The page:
Marjoram or sweet marjoram is a perennial in the mint family that grows wild in the Mediterranean region, with 90% of the world’s supply coming from Egypt. Note that the genera names Origanum and Marjorana are used interchangeably by some. Marjoram is also called wild marjoram, as well as joy of the mountains and wintersweet.
What to look for:
It is a perennial herb, with creeping roots, sending up woody stems about a foot high, branched above, often purplish. The leaves are opposite, petiolate, about an inch long, nearly entire hairy beneath. The flowers are in corymbs, with reddish bracts, a two-lipped pale purple corolla, and a five-toothed calyx, blooming from the end of June, through August. There is a variety with white flowers and light-green stalks, another with variegated leaves. It is propagated by division of roots in the autumn.
How Mother nature loves it:
The Marjorams are some of the most familiar of our kitchen herbs, and are cultivated for the use of their aromatic leaves, either in a green or dried state, for flavouring and other culinary purposes, being mainly put into stuffings. Sweet Marjoram leaves are also excellent in salads. They have whitish flowers, with a two-lipped calyx, and also contain a volatile oil, which has similar properties to the Wild Marjoram. Winter Marjoram is really a native of Greece, but is hardy enough to thrive in the open air in England, in a dry soil, and is generally propagated by division of the roots in autumn.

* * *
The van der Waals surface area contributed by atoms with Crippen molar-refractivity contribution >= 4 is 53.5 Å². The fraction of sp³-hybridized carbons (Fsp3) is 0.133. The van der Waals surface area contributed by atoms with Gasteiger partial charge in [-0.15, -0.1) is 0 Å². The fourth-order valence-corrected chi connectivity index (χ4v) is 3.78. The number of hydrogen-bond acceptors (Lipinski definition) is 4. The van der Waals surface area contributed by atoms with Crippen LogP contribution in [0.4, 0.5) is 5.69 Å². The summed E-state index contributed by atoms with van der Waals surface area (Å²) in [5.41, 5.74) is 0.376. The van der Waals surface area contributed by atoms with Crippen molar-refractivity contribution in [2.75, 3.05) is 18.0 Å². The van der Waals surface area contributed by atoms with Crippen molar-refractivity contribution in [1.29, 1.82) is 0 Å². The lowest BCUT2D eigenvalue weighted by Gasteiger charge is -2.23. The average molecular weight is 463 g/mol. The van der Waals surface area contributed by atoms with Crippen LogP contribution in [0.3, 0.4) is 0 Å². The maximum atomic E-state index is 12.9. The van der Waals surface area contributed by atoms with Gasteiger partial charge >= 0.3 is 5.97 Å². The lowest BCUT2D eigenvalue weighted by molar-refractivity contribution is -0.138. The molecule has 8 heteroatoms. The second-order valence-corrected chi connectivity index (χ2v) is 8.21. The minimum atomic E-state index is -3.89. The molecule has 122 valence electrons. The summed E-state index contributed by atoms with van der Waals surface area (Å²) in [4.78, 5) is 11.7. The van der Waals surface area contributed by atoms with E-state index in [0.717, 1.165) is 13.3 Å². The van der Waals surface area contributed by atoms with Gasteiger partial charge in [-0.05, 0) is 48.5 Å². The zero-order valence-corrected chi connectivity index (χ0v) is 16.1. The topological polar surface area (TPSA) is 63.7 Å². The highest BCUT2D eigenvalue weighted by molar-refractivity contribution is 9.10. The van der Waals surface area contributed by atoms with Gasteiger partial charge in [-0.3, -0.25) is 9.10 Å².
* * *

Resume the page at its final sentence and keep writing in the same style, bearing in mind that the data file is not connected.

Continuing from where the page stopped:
How to use it:
Marjoram has a very ancient medical reputation. The Greeks used it extensively, both internally and externally for fomentation. It was a remedy for narcotic poisons, convulsions and dropsy. Among the Greeks, if Marjoram grew on a grave, it augured the happiness of the departed, and among both the Greeks and Romans, it was the custom to crown young couples with Marjoram.
Marjoram is sweeter and milder than oregano. It is characteristic in German cooking, where it is an important part of the spice mixture for sausage; English cooking, with goose and chestnuts for example; in French cooking, for example in herbes de Provence, and in Italian and Greek cooking, where it is used in sauces and meat dishes, among other uses. Marjoram is also used in body care products, including skin cream, bath bars, body lotion, body wash, and shaving gel.